Font Management Tips for Web Designers

As a web designer, you deal with tons and tons of fonts every single day. Without organization and font management software, analyzing and choosing the perfect font for your website design is tedious and will seriously take a toll on your computer and patience.

What is Font Management Software?

Basic font management software will allow you to organize your fonts, preview and compare them easily. More importantly, it will let you activate only the fonts you need, while leaving the others deactivated. It should also take care of issues like installing and uninstalling fonts, and diagnose and repair any font conflicts.

Managing your Font Collection

Sync your Fonts

Instead of storing fonts locally, I prefer to keep all of my fonts on a cloud, like Dropbox. This allows me to share one font file between my own computers instead of having multiple copies floating around. Since I download and purchase fonts at home and work, this assures the two libraries are always synced and up to date.

Categorize Your Fonts

It’s up to you what organizational and naming convention works best for your workflow, but I like to group them by classification – Decorative and Display fonts (which contain irregular styles like distressed, handwritten, symbols, etc.) Script, San Serif and Serif fonts.

Organized
Screenshot of Suitcase Fusion 3

Tag Your Fonts

I’ve more recently been tagging some of my favorite web fonts that are available on sites like Typekit or Google Web Fonts and also freeware fonts to be used with @font-face. This will be time consuming or even impossible to keep up with if you try to download and tag every single one of the fonts available. I try to narrow it down to my favorite and most-used fonts. This is just an example of how you can tag your fonts to work best with the type of work you do.

Downsize Your Collection

Categorizing, grouping and tagging your fonts might seem a little obsessive compulsive to some, but for me, the initial time spent up front organizing my fonts has made a huge difference in my workflow. I actually downsized my font collection by thousands. The extra time and effort it takes to stay organized keeps me from hoarding too many fonts. If you don’t want to take the time to categorize and tag it, do you really love it that much? :)

Fontcase Typesetter

Fontcase (the font management software I currently use and love!) really caters to web designers, especially with their typesetter feature. You can pull up any website, and by dragging fonts from your library on the window, substitute the fonts immediately. You can even adjust the size of the font, color, leading and paragraph alignment right in the window.

This feature is perfect to see how combinations of certain fonts look together in different styles before committing, and much easier than opening up a graphics editor like Photoshop.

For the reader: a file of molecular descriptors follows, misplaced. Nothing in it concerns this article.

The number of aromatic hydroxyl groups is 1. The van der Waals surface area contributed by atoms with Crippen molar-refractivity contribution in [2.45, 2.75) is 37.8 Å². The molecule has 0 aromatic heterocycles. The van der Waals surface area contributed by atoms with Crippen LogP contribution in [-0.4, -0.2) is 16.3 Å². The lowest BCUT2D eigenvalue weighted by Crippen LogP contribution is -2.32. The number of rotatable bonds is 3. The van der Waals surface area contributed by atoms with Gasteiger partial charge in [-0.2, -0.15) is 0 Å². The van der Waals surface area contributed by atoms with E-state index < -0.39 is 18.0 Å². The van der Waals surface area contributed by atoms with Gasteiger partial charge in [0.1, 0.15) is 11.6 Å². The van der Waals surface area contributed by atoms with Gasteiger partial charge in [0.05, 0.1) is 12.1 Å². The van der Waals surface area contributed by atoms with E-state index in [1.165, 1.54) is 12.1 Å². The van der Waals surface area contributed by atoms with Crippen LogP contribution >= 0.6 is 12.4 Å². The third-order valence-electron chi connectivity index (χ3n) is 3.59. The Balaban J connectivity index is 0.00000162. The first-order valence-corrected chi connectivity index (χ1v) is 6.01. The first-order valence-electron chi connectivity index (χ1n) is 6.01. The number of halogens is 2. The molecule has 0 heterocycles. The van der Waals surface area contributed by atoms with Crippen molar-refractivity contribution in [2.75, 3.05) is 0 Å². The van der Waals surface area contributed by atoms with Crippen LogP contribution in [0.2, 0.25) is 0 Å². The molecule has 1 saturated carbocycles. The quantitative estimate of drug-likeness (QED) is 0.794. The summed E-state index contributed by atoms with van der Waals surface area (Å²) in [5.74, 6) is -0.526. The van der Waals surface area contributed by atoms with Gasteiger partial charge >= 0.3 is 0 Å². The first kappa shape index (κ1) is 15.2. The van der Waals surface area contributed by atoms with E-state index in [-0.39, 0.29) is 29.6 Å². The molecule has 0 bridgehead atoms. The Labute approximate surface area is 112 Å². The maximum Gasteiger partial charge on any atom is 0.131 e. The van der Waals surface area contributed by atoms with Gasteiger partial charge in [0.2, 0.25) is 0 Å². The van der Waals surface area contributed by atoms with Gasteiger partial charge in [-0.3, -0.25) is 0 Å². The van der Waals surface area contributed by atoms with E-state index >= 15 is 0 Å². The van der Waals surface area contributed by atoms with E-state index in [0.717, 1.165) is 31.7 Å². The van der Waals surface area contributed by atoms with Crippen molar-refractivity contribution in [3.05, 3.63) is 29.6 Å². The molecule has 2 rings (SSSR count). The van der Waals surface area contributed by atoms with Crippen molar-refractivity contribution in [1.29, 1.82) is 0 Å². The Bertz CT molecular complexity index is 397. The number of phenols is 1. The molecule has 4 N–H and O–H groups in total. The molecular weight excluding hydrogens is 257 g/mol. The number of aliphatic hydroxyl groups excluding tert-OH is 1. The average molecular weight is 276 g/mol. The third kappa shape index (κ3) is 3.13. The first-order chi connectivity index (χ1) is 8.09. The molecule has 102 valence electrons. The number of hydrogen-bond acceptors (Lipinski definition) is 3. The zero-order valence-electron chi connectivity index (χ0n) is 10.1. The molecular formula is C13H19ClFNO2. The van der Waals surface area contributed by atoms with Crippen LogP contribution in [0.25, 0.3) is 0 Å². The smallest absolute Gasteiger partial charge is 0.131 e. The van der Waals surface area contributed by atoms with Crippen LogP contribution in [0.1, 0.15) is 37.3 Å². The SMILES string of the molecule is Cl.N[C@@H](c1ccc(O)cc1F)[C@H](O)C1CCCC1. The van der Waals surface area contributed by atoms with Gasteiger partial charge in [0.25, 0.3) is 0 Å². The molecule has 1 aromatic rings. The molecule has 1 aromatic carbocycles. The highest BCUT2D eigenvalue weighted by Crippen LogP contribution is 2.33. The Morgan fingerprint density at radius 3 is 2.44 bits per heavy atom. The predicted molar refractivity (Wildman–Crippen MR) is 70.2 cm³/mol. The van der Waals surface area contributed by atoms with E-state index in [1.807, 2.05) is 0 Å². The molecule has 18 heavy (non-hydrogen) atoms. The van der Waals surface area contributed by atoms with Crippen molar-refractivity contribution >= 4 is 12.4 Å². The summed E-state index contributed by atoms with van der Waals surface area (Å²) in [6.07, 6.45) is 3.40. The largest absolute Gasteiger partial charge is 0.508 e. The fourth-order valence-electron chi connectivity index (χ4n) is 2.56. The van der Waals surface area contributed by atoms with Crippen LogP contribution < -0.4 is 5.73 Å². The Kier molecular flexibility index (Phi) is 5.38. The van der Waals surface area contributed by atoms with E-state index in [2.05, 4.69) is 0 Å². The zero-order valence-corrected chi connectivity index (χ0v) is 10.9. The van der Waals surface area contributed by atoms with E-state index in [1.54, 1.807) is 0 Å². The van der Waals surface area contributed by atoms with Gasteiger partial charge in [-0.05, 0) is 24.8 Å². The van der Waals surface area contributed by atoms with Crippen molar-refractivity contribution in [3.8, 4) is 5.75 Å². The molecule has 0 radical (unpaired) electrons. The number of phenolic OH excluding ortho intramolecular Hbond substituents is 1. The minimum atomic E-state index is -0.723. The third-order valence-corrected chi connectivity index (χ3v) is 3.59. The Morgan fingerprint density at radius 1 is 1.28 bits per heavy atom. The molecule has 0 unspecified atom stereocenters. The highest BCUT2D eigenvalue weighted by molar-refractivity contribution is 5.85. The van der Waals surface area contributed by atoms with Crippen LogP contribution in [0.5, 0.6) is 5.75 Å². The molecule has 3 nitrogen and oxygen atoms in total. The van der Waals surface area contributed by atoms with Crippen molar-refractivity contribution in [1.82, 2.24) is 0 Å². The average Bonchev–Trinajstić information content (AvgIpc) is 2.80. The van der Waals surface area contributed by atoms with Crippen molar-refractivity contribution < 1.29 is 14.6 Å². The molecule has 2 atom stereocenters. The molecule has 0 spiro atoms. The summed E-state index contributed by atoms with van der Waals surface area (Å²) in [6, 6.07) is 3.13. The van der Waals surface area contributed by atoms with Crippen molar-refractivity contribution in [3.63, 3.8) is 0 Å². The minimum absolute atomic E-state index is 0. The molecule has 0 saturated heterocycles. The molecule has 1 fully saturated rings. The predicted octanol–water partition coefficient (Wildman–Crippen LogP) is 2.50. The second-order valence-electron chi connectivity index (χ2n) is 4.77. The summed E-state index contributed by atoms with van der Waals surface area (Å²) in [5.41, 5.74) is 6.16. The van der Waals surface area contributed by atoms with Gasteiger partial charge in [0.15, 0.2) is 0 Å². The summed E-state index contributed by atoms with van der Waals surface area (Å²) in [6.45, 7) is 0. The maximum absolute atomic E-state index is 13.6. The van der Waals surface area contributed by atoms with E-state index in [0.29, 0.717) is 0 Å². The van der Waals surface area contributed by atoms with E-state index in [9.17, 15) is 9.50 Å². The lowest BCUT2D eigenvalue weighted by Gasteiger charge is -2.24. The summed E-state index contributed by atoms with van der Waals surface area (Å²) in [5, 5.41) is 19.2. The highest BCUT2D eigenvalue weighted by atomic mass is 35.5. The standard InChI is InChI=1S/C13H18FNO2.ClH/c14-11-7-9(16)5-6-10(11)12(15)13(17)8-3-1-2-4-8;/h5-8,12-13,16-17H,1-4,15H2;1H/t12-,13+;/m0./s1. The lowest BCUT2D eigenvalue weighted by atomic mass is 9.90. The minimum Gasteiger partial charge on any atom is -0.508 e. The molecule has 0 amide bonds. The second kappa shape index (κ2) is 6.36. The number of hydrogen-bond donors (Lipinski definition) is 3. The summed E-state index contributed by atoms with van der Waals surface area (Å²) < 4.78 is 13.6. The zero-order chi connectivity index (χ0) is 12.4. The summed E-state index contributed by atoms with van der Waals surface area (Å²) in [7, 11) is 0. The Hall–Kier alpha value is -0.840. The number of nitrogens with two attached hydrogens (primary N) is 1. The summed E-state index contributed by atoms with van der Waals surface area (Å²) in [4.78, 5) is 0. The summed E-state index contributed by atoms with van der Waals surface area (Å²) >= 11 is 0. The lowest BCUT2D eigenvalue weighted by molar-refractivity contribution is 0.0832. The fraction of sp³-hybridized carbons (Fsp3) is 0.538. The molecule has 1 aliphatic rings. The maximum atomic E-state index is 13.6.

Fontcase Typesetter

Fontcase Typesetter

Screenshot of Fontcase Typesetter in action

Popular Font Management Software

There are tons of really great font management software out there. Here’s a list of a few popular ones. If you don’t see one listed, let me know and I’ll add it. :)

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Comments

12 comments on “Font Management Tips for Web Designers

        • It will be different depending on which font management software you’re using. But generally, you will just copy your font folder into dropbox. Then Import fonts into your font management software by pointing to that fonts folder on your dropbox. It’s treated like any other folder locally, only it’s on a cloud. 

  1. Thanks for sharing, which I had tons of free fonts collected in my private collection. It will be time consuming to revisit every font when a project arise.

    • It’s definitely time consuming to organize your fonts upfront if you have a large collection, but once they’re categorized you’d be surprised how much quicker it is to find the perfect font for your project. 

      Start by organizing fonts that start with the letter A instead of trying to do your whole collection it in one sitting. A letter a day and you’ll have a clean and tidy font collection in about a month. :)

  2. Thanks for this article.

    I currently use TypeDNA font software and I store all of my fonts in my CrashPlan account. It’s saved me time when searching for a good font to use.

  3. FontCase and Dropbox don’t work very well together. I thought I had an epiphany when I figured out doing the same – until everything came crashing down. Then a few digs on Google and Forums made me realize that it wasn’t just me – a lot of people were having the same trouble :(

  4. I agree, but It worth trying it again with its latest version. Looks it works better now.